This shows a woman.
The researchers recorded the theta oscillations in the hippocampus of the brain. Credit: Neuroscience News

Brain’s Memory Lane Outpaces Real-Time Experiences in Neural Dance

Summary: Researchers have made a novel discovery regarding rhythmic brain signals known as theta oscillations.

These neural dances, primarily observed in the hippocampus, were previously thought to be driven mostly by external events. However, the study revealed that memory recall actually stirs up more of these oscillations than real-time experiences.

This research carries implications for novel therapeutic strategies in conditions affecting memory, like seizures, stroke, and Parkinson’s disease.

Key Facts:

  1. The study found that theta oscillations, rhythmic brain signals, are more prevalent when a person is remembering events rather than experiencing them.
  2. The research suggests that memory could be leveraged to stimulate these oscillations within the brain, potentially leading to memory improvements in patients with cognitive impairments.
  3. The findings were derived from a unique virtual reality experiment involving epilepsy patients, providing an innovative approach to understanding the neural basis of memory.

Source: University of Arizona

Neurons produce rhythmic patterns of electrical activity in the brain. One of the unsettled questions in the field of neuroscience is what primarily drives these rhythmic signals, called oscillations.

University of Arizona researchers have found that simply remembering events can trigger them, even more so than when people are experiencing the actual event.

The researchers, whose findings are published in the journal Neuron, specifically focused on what are known as theta oscillations, which emerge in the brain’s hippocampus region during activities like exploration, navigation and sleep. The hippocampus plays a crucial role in the brain’s ability to remember the past.

Prior to this study, it was believed that the external environment played a more important role in driving theta oscillations, said Arne Ekstrom, professor of cognition and neural systems in the UArizona Department of Psychology and senior author of the study. But Ekstrom and his collaborators found that memory generated in the brain is the main driver of theta activity.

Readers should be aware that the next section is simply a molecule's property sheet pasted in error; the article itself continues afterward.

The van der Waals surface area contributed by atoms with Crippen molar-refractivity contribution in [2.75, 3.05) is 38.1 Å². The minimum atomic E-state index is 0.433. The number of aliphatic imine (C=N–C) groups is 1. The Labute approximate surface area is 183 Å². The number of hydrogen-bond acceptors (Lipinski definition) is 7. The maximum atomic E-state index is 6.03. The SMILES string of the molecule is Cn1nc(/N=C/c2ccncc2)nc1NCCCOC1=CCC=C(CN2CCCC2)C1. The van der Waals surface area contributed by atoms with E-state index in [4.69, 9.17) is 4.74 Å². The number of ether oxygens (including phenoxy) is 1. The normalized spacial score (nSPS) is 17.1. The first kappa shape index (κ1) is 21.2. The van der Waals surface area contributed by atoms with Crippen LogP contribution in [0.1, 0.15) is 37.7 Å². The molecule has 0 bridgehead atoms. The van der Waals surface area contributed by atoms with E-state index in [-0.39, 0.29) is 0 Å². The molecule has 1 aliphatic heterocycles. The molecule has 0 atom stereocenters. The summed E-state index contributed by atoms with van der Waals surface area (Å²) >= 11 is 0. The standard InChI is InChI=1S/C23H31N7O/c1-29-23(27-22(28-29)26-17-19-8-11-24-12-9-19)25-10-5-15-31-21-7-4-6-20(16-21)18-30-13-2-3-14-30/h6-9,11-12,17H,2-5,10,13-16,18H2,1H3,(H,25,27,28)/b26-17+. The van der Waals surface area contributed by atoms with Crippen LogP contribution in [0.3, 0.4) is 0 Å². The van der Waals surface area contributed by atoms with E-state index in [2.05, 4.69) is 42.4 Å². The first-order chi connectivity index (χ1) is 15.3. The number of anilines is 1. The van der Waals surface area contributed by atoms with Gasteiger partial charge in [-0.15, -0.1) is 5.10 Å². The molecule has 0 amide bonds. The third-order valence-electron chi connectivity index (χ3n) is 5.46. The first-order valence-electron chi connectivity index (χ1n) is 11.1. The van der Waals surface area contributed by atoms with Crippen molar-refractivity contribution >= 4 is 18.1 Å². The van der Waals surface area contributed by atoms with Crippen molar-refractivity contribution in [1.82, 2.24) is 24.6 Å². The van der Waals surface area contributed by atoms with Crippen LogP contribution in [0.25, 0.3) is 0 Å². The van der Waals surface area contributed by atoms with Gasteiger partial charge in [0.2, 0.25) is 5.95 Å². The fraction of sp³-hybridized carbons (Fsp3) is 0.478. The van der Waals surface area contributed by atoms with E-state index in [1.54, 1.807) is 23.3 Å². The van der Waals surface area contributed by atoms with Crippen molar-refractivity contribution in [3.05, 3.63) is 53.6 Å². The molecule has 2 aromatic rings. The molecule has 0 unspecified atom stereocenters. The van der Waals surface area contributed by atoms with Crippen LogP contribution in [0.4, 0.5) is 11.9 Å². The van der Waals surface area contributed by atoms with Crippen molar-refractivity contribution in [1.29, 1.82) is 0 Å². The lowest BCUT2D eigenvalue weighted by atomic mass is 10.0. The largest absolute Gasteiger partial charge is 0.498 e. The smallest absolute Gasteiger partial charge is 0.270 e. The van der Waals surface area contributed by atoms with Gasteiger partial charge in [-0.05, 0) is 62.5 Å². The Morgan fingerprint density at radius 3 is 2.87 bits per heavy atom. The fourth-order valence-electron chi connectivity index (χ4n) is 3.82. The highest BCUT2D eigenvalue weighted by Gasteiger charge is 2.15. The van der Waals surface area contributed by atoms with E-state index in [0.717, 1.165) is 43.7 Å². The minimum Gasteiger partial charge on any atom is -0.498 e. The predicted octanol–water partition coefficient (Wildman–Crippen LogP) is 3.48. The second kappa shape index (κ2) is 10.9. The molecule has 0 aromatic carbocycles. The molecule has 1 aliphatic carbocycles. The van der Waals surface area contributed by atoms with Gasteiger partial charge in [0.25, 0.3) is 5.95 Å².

“Surprisingly, we found that theta oscillations in humans are more prevalent when someone is just remembering things, compared to experiencing events directly,” said lead study author Sarah Seger, a graduate student in the Department of Neuroscience.

The results of the study could have implications for treating patients with brain damage and cognitive impairments, including patients who have experienced seizures, stroke and Parkinson’s disease, Ekstrom said. Memory could be used to create stimulations from within the brain and drive theta oscillations, which could potentially lead to improvements in memory over time, he said.

UArizona researchers collaborated on the study with researchers from the University of Texas Southwestern Medical Center in Dallas, including neurosurgeon Dr. Brad Lega and research technician Jennifer Kriegel.

The researchers recruited 13 patients who were being monitored at the center in preparation for epilepsy surgery. As part of the monitoring, electrodes were implanted in the patients’ brains for detecting occasional seizures. The researchers recorded the theta oscillations in the hippocampus of the brain.

The patients participated in a virtual reality experiment, in which they were given a joystick to navigate to shops in a virtual city on a computer. When they arrived at the correct destination, the virtual reality experiment was paused.